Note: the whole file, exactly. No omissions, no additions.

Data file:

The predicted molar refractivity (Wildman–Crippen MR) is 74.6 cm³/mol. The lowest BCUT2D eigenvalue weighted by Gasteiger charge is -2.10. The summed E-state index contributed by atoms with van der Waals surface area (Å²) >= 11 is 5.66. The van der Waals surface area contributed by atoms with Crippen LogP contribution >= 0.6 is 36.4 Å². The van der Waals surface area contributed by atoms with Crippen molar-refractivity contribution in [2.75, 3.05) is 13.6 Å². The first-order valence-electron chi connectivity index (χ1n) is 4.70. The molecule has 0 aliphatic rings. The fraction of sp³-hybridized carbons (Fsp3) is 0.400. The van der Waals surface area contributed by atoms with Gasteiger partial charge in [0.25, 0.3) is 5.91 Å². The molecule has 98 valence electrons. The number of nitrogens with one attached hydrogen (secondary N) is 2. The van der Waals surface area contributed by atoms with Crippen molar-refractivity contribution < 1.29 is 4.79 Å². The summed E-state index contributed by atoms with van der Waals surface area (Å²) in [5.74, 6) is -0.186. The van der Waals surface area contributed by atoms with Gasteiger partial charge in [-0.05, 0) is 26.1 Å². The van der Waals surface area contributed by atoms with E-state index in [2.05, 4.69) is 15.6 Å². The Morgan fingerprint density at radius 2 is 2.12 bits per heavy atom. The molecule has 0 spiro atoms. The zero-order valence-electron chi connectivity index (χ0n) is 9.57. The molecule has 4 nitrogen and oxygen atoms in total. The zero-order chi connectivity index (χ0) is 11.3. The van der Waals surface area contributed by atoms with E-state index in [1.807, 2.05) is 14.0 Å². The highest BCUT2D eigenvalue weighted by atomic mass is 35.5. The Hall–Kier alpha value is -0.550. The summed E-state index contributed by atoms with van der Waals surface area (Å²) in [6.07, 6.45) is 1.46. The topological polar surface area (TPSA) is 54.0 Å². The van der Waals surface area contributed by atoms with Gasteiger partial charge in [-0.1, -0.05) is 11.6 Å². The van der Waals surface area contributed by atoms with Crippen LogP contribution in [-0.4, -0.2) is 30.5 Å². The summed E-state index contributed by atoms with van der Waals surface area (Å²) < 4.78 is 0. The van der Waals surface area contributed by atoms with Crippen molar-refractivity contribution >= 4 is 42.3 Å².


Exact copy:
The predicted molar refractivity (Wildman–Crippen MR) is 74.6 cm³/mol. The lowest BCUT2D eigenvalue weighted by Gasteiger charge is -2.10. The summed E-state index contributed by atoms with van der Waals surface area (Å²) >= 11 is 5.66. The van der Waals surface area contributed by atoms with Crippen LogP contribution >= 0.6 is 36.4 Å². The van der Waals surface area contributed by atoms with Crippen molar-refractivity contribution in [2.75, 3.05) is 13.6 Å². The first-order valence-electron chi connectivity index (χ1n) is 4.70. The molecule has 0 aliphatic rings. The fraction of sp³-hybridized carbons (Fsp3) is 0.400. The van der Waals surface area contributed by atoms with Gasteiger partial charge in [0.25, 0.3) is 5.91 Å². The molecule has 98 valence electrons. The number of nitrogens with one attached hydrogen (secondary N) is 2. The van der Waals surface area contributed by atoms with Crippen molar-refractivity contribution < 1.29 is 4.79 Å². The summed E-state index contributed by atoms with van der Waals surface area (Å²) in [5.74, 6) is -0.186. The van der Waals surface area contributed by atoms with Gasteiger partial charge in [-0.05, 0) is 26.1 Å². The van der Waals surface area contributed by atoms with E-state index in [2.05, 4.69) is 15.6 Å². The Morgan fingerprint density at radius 2 is 2.12 bits per heavy atom. The molecule has 0 spiro atoms. The zero-order valence-electron chi connectivity index (χ0n) is 9.57. The molecule has 4 nitrogen and oxygen atoms in total. The zero-order chi connectivity index (χ0) is 11.3. The van der Waals surface area contributed by atoms with E-state index in [1.807, 2.05) is 14.0 Å². The highest BCUT2D eigenvalue weighted by atomic mass is 35.5. The Hall–Kier alpha value is -0.550. The summed E-state index contributed by atoms with van der Waals surface area (Å²) in [6.07, 6.45) is 1.46. The topological polar surface area (TPSA) is 54.0 Å². The van der Waals surface area contributed by atoms with Gasteiger partial charge in [-0.1, -0.05) is 11.6 Å². The van der Waals surface area contributed by atoms with Crippen LogP contribution in [-0.4, -0.2) is 30.5 Å². The summed E-state index contributed by atoms with van der Waals surface area (Å²) < 4.78 is 0. The van der Waals surface area contributed by atoms with Crippen molar-refractivity contribution >= 4 is 42.3 Å².